4kids posted 9/22/2017 21:49 PM

(((Steadychevy))) 😔

Adlham posted 9/22/2017 22:04 PM

SteadyChevy, it's another way to override your lizard brain.

You can't run or fight for your life if you're going to the bathroom. Which, essentially, panic attacks trigger your flight or fight hormones to dump into your system. So by bearing down like you're using the toilet, you're helping to tell your lizard brain that you are not in any actual danger so stop dumping those hormones into your system. It takes a few minutes but it does actually override your brain.

Hope that makes sense!

Notthevictem posted 9/22/2017 22:50 PM

Okay, I don't get it. Where's the part about farting as a panic attack control mechanism?
I've had a few (not many really) in my relatively long life.

If you've only had a few farts in your life, no wonder you're getting panic attacks.

Adlham posted 9/22/2017 22:51 PM

🤣oh my, please yes, inject as much humor as possible!

Notthevictem posted 9/22/2017 22:59 PM

Me? Humor?

You just suggested using a dump to combat panic attacks.

And I bet you knew if you didn't I would.

Adlham posted 9/22/2017 23:08 PM

It's seriously my favorite tip to share! It's so funny but it actually works!

Dorothy123 posted 9/22/2017 23:11 PM

I'm eager to hear some more ideas.

[This message edited by Dorothy123 at 11:27 PM, September 22nd (Friday)]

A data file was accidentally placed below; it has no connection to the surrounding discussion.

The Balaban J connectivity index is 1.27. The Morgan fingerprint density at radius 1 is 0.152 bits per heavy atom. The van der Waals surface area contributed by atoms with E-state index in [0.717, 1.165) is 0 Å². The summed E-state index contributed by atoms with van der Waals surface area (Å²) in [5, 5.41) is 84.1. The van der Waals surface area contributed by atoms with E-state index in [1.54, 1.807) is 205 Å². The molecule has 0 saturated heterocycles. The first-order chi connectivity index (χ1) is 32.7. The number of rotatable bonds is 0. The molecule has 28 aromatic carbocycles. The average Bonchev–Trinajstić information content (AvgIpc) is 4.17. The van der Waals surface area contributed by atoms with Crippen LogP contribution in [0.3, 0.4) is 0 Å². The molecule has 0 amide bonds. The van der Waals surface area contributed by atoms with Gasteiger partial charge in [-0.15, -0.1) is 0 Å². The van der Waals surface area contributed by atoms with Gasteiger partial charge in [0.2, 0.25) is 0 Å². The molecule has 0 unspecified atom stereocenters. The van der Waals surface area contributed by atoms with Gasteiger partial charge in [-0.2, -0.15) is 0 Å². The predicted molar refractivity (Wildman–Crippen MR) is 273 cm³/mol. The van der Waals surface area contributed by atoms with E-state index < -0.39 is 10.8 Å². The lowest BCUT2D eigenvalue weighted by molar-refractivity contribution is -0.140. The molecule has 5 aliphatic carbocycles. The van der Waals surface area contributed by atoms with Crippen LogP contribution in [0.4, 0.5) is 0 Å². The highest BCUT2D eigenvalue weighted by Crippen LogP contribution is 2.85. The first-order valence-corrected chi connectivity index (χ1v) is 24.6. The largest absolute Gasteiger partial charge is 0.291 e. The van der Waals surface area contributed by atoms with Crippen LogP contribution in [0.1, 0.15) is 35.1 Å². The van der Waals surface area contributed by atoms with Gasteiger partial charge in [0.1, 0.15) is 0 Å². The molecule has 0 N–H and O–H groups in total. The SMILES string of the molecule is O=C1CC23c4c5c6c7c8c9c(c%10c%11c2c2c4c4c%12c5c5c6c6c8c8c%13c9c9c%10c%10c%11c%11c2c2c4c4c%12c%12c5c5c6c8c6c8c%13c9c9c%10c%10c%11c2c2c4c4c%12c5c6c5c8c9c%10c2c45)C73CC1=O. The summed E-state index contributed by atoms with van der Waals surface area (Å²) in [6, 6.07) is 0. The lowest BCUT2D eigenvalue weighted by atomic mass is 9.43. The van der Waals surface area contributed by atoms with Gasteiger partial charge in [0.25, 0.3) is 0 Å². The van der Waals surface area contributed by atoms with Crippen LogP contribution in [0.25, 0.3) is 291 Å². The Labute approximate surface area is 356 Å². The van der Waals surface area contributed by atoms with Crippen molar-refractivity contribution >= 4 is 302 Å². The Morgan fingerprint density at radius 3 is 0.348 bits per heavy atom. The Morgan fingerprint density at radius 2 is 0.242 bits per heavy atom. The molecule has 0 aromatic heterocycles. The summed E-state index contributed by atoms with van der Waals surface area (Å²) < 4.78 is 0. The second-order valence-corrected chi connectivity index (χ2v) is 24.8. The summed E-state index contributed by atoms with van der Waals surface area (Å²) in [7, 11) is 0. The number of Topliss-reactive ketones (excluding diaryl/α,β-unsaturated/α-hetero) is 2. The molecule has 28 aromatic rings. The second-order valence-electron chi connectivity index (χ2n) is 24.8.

Wool94 posted 9/23/2017 00:46 AM

Lol. Maybe the best thread ever...

Notthevictem posted 9/23/2017 08:57 AM

Someone else mentioned yoga and meditation. Probably not while driving. Hopefully she'll poke her head in here.

Adlham posted 9/23/2017 09:35 AM

Trust me, driving while a full fledged panic attack is going is impossible! I've had to pull over on a major thoroughfare in Vegas more than once!

changeneeded posted 9/23/2017 10:40 AM

Really love the advice to sit on the toilet first if you have children. Spoken like a true veteran.

uxorpatricius posted 9/23/2017 10:59 AM

WOW! THIS IS AWESOME!

(Also - you are not alone on the childbirth bladder thing. Isn't sneezing and coughing fun? Used to be able to jog - now bike or Nordick ski, but no jog...also had to give up kick boxing because of the bounce to the effort. And, wow, could I use a bag to kick on some days at this point in my life! Still, I would not give up having had kids for the sake of my bladder. My grown girls still don't know - I will wait to tell them until after babies are born, I don't want to ruin the dream!)

I still deal with panic attacks, but the reasons have shifted. And now that it is more than three years out from DDay, it is often triggers that raise up the ghosts of the past. It is also the xAP still hovering in our lives (it is on a different post, so I won't go on and on about that).